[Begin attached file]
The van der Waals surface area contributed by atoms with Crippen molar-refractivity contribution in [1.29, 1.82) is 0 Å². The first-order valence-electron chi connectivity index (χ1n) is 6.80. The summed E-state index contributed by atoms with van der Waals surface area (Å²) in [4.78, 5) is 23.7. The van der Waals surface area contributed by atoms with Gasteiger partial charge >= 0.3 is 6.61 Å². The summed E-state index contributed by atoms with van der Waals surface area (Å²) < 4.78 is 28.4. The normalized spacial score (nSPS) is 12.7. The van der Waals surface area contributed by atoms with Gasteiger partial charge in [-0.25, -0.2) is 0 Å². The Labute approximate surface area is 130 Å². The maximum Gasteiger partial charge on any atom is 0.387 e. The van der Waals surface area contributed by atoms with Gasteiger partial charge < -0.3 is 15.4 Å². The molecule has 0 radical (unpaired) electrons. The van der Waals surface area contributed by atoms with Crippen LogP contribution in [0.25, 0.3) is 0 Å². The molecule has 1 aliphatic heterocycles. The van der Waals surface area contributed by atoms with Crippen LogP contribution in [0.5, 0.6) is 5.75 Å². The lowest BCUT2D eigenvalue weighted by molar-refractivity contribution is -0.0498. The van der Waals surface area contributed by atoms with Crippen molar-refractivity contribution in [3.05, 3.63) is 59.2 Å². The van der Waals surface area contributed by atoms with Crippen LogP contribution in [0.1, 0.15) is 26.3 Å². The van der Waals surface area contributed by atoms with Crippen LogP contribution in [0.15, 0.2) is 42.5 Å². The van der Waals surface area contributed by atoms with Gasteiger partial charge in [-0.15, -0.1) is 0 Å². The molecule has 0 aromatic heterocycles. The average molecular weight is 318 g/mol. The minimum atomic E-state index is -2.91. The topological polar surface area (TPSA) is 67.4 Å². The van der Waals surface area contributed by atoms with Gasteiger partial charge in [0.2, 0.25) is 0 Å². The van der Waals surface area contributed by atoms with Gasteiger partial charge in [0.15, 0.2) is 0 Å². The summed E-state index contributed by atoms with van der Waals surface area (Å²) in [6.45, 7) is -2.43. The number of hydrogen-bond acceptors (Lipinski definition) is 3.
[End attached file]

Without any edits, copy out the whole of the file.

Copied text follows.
The van der Waals surface area contributed by atoms with Crippen molar-refractivity contribution in [1.29, 1.82) is 0 Å². The first-order valence-electron chi connectivity index (χ1n) is 6.80. The summed E-state index contributed by atoms with van der Waals surface area (Å²) in [4.78, 5) is 23.7. The van der Waals surface area contributed by atoms with Gasteiger partial charge >= 0.3 is 6.61 Å². The summed E-state index contributed by atoms with van der Waals surface area (Å²) < 4.78 is 28.4. The normalized spacial score (nSPS) is 12.7. The van der Waals surface area contributed by atoms with Gasteiger partial charge in [-0.25, -0.2) is 0 Å². The Labute approximate surface area is 130 Å². The maximum Gasteiger partial charge on any atom is 0.387 e. The van der Waals surface area contributed by atoms with Gasteiger partial charge < -0.3 is 15.4 Å². The molecule has 0 radical (unpaired) electrons. The van der Waals surface area contributed by atoms with Crippen LogP contribution in [0.25, 0.3) is 0 Å². The molecule has 1 aliphatic heterocycles. The van der Waals surface area contributed by atoms with Crippen LogP contribution in [0.5, 0.6) is 5.75 Å². The lowest BCUT2D eigenvalue weighted by molar-refractivity contribution is -0.0498. The van der Waals surface area contributed by atoms with Crippen molar-refractivity contribution in [3.05, 3.63) is 59.2 Å². The van der Waals surface area contributed by atoms with Crippen LogP contribution in [0.1, 0.15) is 26.3 Å². The van der Waals surface area contributed by atoms with Crippen LogP contribution in [0.15, 0.2) is 42.5 Å². The van der Waals surface area contributed by atoms with Gasteiger partial charge in [-0.15, -0.1) is 0 Å². The molecule has 0 aromatic heterocycles. The average molecular weight is 318 g/mol. The minimum atomic E-state index is -2.91. The topological polar surface area (TPSA) is 67.4 Å². The van der Waals surface area contributed by atoms with Gasteiger partial charge in [0.2, 0.25) is 0 Å². The van der Waals surface area contributed by atoms with Gasteiger partial charge in [0.15, 0.2) is 0 Å². The summed E-state index contributed by atoms with van der Waals surface area (Å²) in [6.45, 7) is -2.43. The number of hydrogen-bond acceptors (Lipinski definition) is 3.